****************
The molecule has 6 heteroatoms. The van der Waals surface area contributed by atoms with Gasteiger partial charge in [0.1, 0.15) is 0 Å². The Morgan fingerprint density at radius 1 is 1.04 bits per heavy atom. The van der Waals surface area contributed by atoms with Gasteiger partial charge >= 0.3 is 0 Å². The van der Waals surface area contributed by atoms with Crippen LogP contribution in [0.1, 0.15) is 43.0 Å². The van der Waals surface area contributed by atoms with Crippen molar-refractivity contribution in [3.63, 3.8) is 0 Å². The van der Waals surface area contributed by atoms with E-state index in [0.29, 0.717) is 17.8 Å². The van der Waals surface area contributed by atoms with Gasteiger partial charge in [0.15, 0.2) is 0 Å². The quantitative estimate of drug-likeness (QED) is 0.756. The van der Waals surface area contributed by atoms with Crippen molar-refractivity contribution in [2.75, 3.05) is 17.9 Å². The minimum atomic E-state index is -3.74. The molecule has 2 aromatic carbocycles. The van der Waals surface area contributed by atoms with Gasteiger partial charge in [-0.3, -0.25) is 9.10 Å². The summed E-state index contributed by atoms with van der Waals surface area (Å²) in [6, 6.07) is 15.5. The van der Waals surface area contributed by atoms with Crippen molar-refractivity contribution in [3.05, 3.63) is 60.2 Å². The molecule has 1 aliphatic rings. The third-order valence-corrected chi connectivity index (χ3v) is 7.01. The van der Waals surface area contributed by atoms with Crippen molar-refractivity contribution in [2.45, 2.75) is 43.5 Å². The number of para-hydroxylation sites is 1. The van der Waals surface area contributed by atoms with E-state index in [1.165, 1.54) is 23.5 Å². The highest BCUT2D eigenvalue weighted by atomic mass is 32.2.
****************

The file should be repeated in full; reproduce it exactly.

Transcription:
The molecule has 6 heteroatoms. The van der Waals surface area contributed by atoms with Gasteiger partial charge in [0.1, 0.15) is 0 Å². The Morgan fingerprint density at radius 1 is 1.04 bits per heavy atom. The van der Waals surface area contributed by atoms with Gasteiger partial charge >= 0.3 is 0 Å². The van der Waals surface area contributed by atoms with Crippen LogP contribution in [0.1, 0.15) is 43.0 Å². The van der Waals surface area contributed by atoms with Crippen molar-refractivity contribution in [3.63, 3.8) is 0 Å². The van der Waals surface area contributed by atoms with E-state index in [0.29, 0.717) is 17.8 Å². The van der Waals surface area contributed by atoms with Gasteiger partial charge in [0.15, 0.2) is 0 Å². The quantitative estimate of drug-likeness (QED) is 0.756. The van der Waals surface area contributed by atoms with Crippen molar-refractivity contribution in [2.75, 3.05) is 17.9 Å². The minimum atomic E-state index is -3.74. The molecule has 2 aromatic carbocycles. The van der Waals surface area contributed by atoms with Gasteiger partial charge in [-0.3, -0.25) is 9.10 Å². The summed E-state index contributed by atoms with van der Waals surface area (Å²) in [6, 6.07) is 15.5. The van der Waals surface area contributed by atoms with Crippen molar-refractivity contribution in [3.05, 3.63) is 60.2 Å². The molecule has 1 aliphatic rings. The third-order valence-corrected chi connectivity index (χ3v) is 7.01. The van der Waals surface area contributed by atoms with Crippen molar-refractivity contribution in [2.45, 2.75) is 43.5 Å². The number of para-hydroxylation sites is 1. The van der Waals surface area contributed by atoms with E-state index in [1.165, 1.54) is 23.5 Å². The highest BCUT2D eigenvalue weighted by atomic mass is 32.2.